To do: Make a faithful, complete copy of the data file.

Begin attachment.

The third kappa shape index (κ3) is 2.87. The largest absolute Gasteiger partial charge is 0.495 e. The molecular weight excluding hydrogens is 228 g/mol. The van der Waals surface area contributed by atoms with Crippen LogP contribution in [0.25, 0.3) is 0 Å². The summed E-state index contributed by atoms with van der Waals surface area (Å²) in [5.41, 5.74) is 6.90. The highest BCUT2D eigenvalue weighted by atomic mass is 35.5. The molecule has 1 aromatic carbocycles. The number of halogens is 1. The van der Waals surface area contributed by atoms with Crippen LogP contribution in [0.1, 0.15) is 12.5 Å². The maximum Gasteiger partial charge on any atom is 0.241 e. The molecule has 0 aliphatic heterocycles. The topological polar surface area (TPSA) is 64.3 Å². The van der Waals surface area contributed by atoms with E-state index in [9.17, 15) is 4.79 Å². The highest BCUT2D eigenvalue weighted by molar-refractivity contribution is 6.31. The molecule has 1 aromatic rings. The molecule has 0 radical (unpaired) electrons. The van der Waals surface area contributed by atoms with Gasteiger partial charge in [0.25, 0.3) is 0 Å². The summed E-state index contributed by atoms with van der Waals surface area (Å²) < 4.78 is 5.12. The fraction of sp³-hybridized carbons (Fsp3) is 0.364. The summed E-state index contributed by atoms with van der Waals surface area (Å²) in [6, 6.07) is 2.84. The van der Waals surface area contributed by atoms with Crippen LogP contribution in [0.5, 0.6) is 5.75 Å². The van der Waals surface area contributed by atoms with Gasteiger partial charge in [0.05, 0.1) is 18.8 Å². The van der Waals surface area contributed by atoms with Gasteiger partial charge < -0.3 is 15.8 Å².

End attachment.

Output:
The third kappa shape index (κ3) is 2.87. The largest absolute Gasteiger partial charge is 0.495 e. The molecular weight excluding hydrogens is 228 g/mol. The van der Waals surface area contributed by atoms with Crippen LogP contribution in [0.25, 0.3) is 0 Å². The summed E-state index contributed by atoms with van der Waals surface area (Å²) in [5.41, 5.74) is 6.90. The highest BCUT2D eigenvalue weighted by atomic mass is 35.5. The molecule has 1 aromatic carbocycles. The number of halogens is 1. The van der Waals surface area contributed by atoms with Crippen LogP contribution in [0.1, 0.15) is 12.5 Å². The maximum Gasteiger partial charge on any atom is 0.241 e. The molecule has 0 aliphatic heterocycles. The topological polar surface area (TPSA) is 64.3 Å². The van der Waals surface area contributed by atoms with E-state index in [9.17, 15) is 4.79 Å². The highest BCUT2D eigenvalue weighted by molar-refractivity contribution is 6.31. The molecule has 1 aromatic rings. The molecule has 0 radical (unpaired) electrons. The van der Waals surface area contributed by atoms with Gasteiger partial charge in [0.25, 0.3) is 0 Å². The summed E-state index contributed by atoms with van der Waals surface area (Å²) < 4.78 is 5.12. The fraction of sp³-hybridized carbons (Fsp3) is 0.364. The summed E-state index contributed by atoms with van der Waals surface area (Å²) in [6, 6.07) is 2.84. The van der Waals surface area contributed by atoms with Crippen LogP contribution in [0.5, 0.6) is 5.75 Å². The van der Waals surface area contributed by atoms with Gasteiger partial charge in [0.05, 0.1) is 18.8 Å². The van der Waals surface area contributed by atoms with Gasteiger partial charge < -0.3 is 15.8 Å².